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City of Westminster considering several options for open space as residents fight to keep their dogs off-leash

Westminster Hills Open Space
Posted at 8:24 PM, Feb 06, 2024
and last updated 2024-02-06 22:24:42-05

WESTMINSTER, Colo. — The City of Westminster is weighing its options on the future of the Westminster Hills Open Space. It currently operates as an off-leash dog park, but that policy is in question as city staff tracks what they describe as degradation to the ecosystem.

Thousands of disappointed owners have been speaking out after it was announced leashes may soon be required throughout most of the space.

Amanda Loomis, who Denver7 met at the Westminster Hills Open Space with her Australian Shepherd mix, Patch, said she has been visiting the park every week for years. The miles and miles of off-leash trails give Patch the chance to run, Loomis said, which is why she was devastated to learn of the possible change.

“You know, it’s the only place that I know where you can walk this far with your dog off-leash and it’s safe,” Loomis said. “Out here, he actually gets to run.”

Westminster city staff has been tracking degradation to the landscape and wildlife, a city spokesperson told Denver7. Humans not picking up after their pets is also an ongoing concern at the park. In response, staff is now considering limiting off-leash fun to a smaller portion of the park — about 40 acres, down from the more than 400 acres currently.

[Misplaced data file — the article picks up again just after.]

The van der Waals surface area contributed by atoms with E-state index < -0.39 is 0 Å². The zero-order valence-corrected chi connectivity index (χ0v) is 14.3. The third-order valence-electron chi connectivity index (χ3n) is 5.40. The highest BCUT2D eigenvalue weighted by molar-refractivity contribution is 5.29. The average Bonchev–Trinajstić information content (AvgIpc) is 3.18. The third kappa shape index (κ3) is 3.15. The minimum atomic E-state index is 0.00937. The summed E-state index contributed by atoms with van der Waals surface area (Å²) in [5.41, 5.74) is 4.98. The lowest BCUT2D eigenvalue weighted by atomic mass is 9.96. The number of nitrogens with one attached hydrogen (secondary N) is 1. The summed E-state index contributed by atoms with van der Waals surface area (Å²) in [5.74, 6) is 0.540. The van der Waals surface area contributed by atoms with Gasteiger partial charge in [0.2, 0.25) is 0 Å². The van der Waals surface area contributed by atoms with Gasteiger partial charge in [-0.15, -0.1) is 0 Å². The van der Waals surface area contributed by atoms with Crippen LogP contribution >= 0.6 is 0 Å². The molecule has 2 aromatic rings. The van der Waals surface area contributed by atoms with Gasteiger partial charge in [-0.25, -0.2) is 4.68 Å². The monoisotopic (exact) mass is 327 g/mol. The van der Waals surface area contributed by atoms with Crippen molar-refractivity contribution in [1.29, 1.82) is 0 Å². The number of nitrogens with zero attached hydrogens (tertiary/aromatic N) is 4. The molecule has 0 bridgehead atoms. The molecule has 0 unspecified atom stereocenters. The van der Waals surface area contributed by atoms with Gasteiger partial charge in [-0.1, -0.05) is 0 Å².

“While we appreciate that everyone loves Westminster Hills, when guests walk off official trails and create their own paths, it can kill native vegetation and negatively impact the wildlife,” said spokesperson Andy Le. “It’s certainly an issue but we can solve it — together with the community — in a way that preserves access to Westminster Hills.”

No decision has been made, and a permanent change would require a vote by Westminster City Council. Le told Denver7 a community meeting is scheduled for March 6, when staff is “tentatively planning to present four different proposed solutions to preserve Westminster Hills at the meeting.”

In the meantime, residents and dog park visitors are pushing back against the potential loss of cherished off-leash open space. Thousands have signed online petitions and submitted responses to a city survey fighting for the current policy to remain in place, and several are planning to attend a city council meeting next week during public comment as a show of support.

In addition to fighting for the off-leash policy to remain, they will also be offering their commitment to help clean up and restore the Westminster Hills Open Space, Loomis said.

“I think the community is really going to miss out, and I don’t think they’re going to take it quietly. I think there’s a lot of people that are also really upset already,” Loomis said. “We want to keep it positive. We want to emphasize that we want to work with the city. But there are people that are very unhappy just with the mere idea of losing that much access."

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